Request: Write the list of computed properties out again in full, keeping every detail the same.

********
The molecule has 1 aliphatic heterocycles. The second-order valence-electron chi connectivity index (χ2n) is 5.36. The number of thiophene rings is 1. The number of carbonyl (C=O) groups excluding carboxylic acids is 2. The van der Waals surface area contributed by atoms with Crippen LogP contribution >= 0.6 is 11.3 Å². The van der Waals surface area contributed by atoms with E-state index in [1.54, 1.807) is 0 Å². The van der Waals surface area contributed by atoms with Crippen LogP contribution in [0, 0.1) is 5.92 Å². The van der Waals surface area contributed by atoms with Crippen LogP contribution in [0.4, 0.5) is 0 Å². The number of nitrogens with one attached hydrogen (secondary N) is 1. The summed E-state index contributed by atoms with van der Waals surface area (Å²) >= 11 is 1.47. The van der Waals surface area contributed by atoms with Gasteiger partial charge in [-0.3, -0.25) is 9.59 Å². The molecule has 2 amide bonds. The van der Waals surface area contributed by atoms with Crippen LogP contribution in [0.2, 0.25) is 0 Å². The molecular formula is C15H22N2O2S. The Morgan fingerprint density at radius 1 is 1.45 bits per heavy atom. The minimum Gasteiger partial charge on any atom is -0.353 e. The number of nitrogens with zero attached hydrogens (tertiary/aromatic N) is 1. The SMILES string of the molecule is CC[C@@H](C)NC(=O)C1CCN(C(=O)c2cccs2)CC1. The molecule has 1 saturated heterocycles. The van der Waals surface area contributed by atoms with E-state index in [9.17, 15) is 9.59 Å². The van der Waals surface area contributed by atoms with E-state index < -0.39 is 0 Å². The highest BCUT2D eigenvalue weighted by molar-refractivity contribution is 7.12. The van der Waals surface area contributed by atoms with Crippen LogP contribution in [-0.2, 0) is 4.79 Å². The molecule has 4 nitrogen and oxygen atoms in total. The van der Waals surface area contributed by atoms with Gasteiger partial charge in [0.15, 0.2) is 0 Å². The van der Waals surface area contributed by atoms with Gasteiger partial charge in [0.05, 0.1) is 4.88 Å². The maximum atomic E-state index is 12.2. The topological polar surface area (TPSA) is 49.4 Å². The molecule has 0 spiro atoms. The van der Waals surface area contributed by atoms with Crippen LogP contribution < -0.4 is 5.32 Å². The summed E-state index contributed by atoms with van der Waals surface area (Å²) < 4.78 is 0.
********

The molecule has 1 aliphatic heterocycles. The second-order valence-electron chi connectivity index (χ2n) is 5.36. The number of thiophene rings is 1. The number of carbonyl (C=O) groups excluding carboxylic acids is 2. The van der Waals surface area contributed by atoms with Crippen LogP contribution >= 0.6 is 11.3 Å². The van der Waals surface area contributed by atoms with E-state index in [1.54, 1.807) is 0 Å². The van der Waals surface area contributed by atoms with Crippen LogP contribution in [0, 0.1) is 5.92 Å². The van der Waals surface area contributed by atoms with Crippen LogP contribution in [0.4, 0.5) is 0 Å². The number of nitrogens with one attached hydrogen (secondary N) is 1. The summed E-state index contributed by atoms with van der Waals surface area (Å²) >= 11 is 1.47. The van der Waals surface area contributed by atoms with Gasteiger partial charge in [-0.3, -0.25) is 9.59 Å². The molecule has 2 amide bonds. The van der Waals surface area contributed by atoms with Crippen LogP contribution in [0.2, 0.25) is 0 Å². The molecular formula is C15H22N2O2S. The Morgan fingerprint density at radius 1 is 1.45 bits per heavy atom. The minimum Gasteiger partial charge on any atom is -0.353 e. The number of nitrogens with zero attached hydrogens (tertiary/aromatic N) is 1. The SMILES string of the molecule is CC[C@@H](C)NC(=O)C1CCN(C(=O)c2cccs2)CC1. The molecule has 1 saturated heterocycles. The van der Waals surface area contributed by atoms with E-state index in [9.17, 15) is 9.59 Å². The van der Waals surface area contributed by atoms with E-state index < -0.39 is 0 Å². The highest BCUT2D eigenvalue weighted by molar-refractivity contribution is 7.12. The van der Waals surface area contributed by atoms with Crippen LogP contribution in [-0.2, 0) is 4.79 Å². The molecule has 4 nitrogen and oxygen atoms in total. The van der Waals surface area contributed by atoms with Gasteiger partial charge in [0.15, 0.2) is 0 Å². The van der Waals surface area contributed by atoms with Gasteiger partial charge in [0.05, 0.1) is 4.88 Å². The maximum atomic E-state index is 12.2. The topological polar surface area (TPSA) is 49.4 Å². The molecule has 0 spiro atoms. The van der Waals surface area contributed by atoms with Crippen LogP contribution < -0.4 is 5.32 Å². The summed E-state index contributed by atoms with van der Waals surface area (Å²) < 4.78 is 0.